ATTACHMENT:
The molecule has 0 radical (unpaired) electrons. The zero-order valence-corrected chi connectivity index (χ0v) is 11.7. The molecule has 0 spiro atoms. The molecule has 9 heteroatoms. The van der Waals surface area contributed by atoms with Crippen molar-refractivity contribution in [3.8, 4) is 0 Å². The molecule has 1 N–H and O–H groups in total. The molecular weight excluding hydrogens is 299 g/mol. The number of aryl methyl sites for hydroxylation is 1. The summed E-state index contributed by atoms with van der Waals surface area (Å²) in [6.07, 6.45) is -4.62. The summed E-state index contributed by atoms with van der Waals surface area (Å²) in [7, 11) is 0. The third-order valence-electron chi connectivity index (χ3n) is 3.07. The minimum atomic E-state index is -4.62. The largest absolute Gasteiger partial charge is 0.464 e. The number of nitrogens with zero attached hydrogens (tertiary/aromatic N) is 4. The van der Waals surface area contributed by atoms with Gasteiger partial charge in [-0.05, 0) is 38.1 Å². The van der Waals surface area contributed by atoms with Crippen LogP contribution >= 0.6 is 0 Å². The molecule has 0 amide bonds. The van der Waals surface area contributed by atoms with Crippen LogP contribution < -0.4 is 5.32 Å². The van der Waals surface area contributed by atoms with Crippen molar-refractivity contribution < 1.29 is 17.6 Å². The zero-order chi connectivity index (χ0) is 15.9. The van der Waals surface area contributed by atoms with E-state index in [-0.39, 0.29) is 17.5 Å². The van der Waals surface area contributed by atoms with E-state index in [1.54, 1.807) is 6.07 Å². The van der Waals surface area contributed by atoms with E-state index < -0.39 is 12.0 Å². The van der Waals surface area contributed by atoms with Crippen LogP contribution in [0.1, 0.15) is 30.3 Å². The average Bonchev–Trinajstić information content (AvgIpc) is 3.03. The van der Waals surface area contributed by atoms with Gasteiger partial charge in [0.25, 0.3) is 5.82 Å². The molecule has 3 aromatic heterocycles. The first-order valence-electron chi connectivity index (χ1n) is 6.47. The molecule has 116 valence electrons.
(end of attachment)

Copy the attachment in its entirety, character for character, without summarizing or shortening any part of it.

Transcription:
The molecule has 0 radical (unpaired) electrons. The zero-order valence-corrected chi connectivity index (χ0v) is 11.7. The molecule has 0 spiro atoms. The molecule has 9 heteroatoms. The van der Waals surface area contributed by atoms with Crippen molar-refractivity contribution in [3.8, 4) is 0 Å². The molecule has 1 N–H and O–H groups in total. The molecular weight excluding hydrogens is 299 g/mol. The number of aryl methyl sites for hydroxylation is 1. The summed E-state index contributed by atoms with van der Waals surface area (Å²) in [6.07, 6.45) is -4.62. The summed E-state index contributed by atoms with van der Waals surface area (Å²) in [7, 11) is 0. The third-order valence-electron chi connectivity index (χ3n) is 3.07. The minimum atomic E-state index is -4.62. The largest absolute Gasteiger partial charge is 0.464 e. The number of nitrogens with zero attached hydrogens (tertiary/aromatic N) is 4. The van der Waals surface area contributed by atoms with Gasteiger partial charge in [-0.05, 0) is 38.1 Å². The van der Waals surface area contributed by atoms with Crippen LogP contribution >= 0.6 is 0 Å². The molecule has 0 amide bonds. The van der Waals surface area contributed by atoms with Crippen LogP contribution < -0.4 is 5.32 Å². The van der Waals surface area contributed by atoms with Crippen molar-refractivity contribution < 1.29 is 17.6 Å². The zero-order chi connectivity index (χ0) is 15.9. The van der Waals surface area contributed by atoms with E-state index in [-0.39, 0.29) is 17.5 Å². The van der Waals surface area contributed by atoms with E-state index in [1.54, 1.807) is 6.07 Å². The van der Waals surface area contributed by atoms with E-state index < -0.39 is 12.0 Å². The van der Waals surface area contributed by atoms with Crippen LogP contribution in [0.1, 0.15) is 30.3 Å². The average Bonchev–Trinajstić information content (AvgIpc) is 3.03. The van der Waals surface area contributed by atoms with Gasteiger partial charge in [0.25, 0.3) is 5.82 Å². The molecule has 3 aromatic heterocycles. The first-order valence-electron chi connectivity index (χ1n) is 6.47. The molecule has 116 valence electrons.